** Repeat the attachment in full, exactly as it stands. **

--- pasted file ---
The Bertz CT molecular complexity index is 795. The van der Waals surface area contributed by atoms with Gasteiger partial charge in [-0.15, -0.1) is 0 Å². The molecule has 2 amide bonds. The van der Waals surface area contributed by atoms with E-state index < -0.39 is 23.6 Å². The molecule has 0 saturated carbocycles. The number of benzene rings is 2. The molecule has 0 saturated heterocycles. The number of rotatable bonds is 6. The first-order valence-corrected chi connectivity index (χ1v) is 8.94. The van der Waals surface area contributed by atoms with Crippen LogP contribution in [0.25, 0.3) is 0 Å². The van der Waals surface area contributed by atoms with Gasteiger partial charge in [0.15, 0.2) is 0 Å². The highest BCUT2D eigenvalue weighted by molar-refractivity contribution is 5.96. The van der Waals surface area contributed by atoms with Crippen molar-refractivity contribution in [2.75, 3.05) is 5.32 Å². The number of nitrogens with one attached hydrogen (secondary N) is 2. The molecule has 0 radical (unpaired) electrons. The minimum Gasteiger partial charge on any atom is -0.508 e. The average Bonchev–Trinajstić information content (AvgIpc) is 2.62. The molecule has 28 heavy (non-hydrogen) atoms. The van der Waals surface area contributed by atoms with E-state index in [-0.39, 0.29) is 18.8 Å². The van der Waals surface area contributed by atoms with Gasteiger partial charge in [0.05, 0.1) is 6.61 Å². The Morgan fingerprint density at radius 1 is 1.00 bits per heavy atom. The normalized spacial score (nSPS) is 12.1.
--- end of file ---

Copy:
The Bertz CT molecular complexity index is 795. The van der Waals surface area contributed by atoms with Gasteiger partial charge in [-0.15, -0.1) is 0 Å². The molecule has 2 amide bonds. The van der Waals surface area contributed by atoms with E-state index < -0.39 is 23.6 Å². The molecule has 0 saturated carbocycles. The number of benzene rings is 2. The molecule has 0 saturated heterocycles. The number of rotatable bonds is 6. The first-order valence-corrected chi connectivity index (χ1v) is 8.94. The van der Waals surface area contributed by atoms with Crippen LogP contribution in [0.25, 0.3) is 0 Å². The van der Waals surface area contributed by atoms with Gasteiger partial charge in [0.15, 0.2) is 0 Å². The highest BCUT2D eigenvalue weighted by molar-refractivity contribution is 5.96. The van der Waals surface area contributed by atoms with Crippen molar-refractivity contribution in [2.75, 3.05) is 5.32 Å². The number of nitrogens with one attached hydrogen (secondary N) is 2. The molecule has 0 radical (unpaired) electrons. The minimum Gasteiger partial charge on any atom is -0.508 e. The average Bonchev–Trinajstić information content (AvgIpc) is 2.62. The molecule has 28 heavy (non-hydrogen) atoms. The van der Waals surface area contributed by atoms with E-state index in [-0.39, 0.29) is 18.8 Å². The van der Waals surface area contributed by atoms with Gasteiger partial charge in [0.05, 0.1) is 6.61 Å². The Morgan fingerprint density at radius 1 is 1.00 bits per heavy atom. The normalized spacial score (nSPS) is 12.1.